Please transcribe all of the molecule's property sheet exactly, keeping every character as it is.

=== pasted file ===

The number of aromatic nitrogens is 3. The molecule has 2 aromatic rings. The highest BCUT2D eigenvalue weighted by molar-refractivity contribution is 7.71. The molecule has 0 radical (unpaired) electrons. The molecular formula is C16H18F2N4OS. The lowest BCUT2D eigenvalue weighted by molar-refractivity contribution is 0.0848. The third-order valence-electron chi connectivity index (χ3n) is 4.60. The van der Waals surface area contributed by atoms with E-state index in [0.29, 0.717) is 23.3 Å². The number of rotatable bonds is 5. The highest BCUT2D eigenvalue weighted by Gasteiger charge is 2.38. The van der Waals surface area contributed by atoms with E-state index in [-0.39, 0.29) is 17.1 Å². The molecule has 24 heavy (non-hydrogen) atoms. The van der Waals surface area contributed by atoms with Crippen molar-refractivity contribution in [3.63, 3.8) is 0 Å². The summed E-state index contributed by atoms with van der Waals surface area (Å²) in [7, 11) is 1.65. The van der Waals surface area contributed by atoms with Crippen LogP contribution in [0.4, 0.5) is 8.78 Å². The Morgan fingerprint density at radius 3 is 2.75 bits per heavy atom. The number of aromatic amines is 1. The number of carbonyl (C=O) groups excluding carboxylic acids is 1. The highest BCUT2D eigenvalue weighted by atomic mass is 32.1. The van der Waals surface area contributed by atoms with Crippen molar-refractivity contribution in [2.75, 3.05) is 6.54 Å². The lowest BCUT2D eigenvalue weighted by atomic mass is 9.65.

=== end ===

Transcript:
The number of aromatic nitrogens is 3. The molecule has 2 aromatic rings. The highest BCUT2D eigenvalue weighted by molar-refractivity contribution is 7.71. The molecule has 0 radical (unpaired) electrons. The molecular formula is C16H18F2N4OS. The lowest BCUT2D eigenvalue weighted by molar-refractivity contribution is 0.0848. The third-order valence-electron chi connectivity index (χ3n) is 4.60. The van der Waals surface area contributed by atoms with E-state index in [0.29, 0.717) is 23.3 Å². The number of rotatable bonds is 5. The highest BCUT2D eigenvalue weighted by Gasteiger charge is 2.38. The van der Waals surface area contributed by atoms with E-state index in [-0.39, 0.29) is 17.1 Å². The molecule has 24 heavy (non-hydrogen) atoms. The van der Waals surface area contributed by atoms with Crippen molar-refractivity contribution in [3.63, 3.8) is 0 Å². The summed E-state index contributed by atoms with van der Waals surface area (Å²) in [7, 11) is 1.65. The van der Waals surface area contributed by atoms with Crippen LogP contribution in [0.4, 0.5) is 8.78 Å². The Morgan fingerprint density at radius 3 is 2.75 bits per heavy atom. The number of aromatic amines is 1. The number of carbonyl (C=O) groups excluding carboxylic acids is 1. The highest BCUT2D eigenvalue weighted by atomic mass is 32.1. The van der Waals surface area contributed by atoms with Crippen molar-refractivity contribution in [2.75, 3.05) is 6.54 Å². The lowest BCUT2D eigenvalue weighted by atomic mass is 9.65.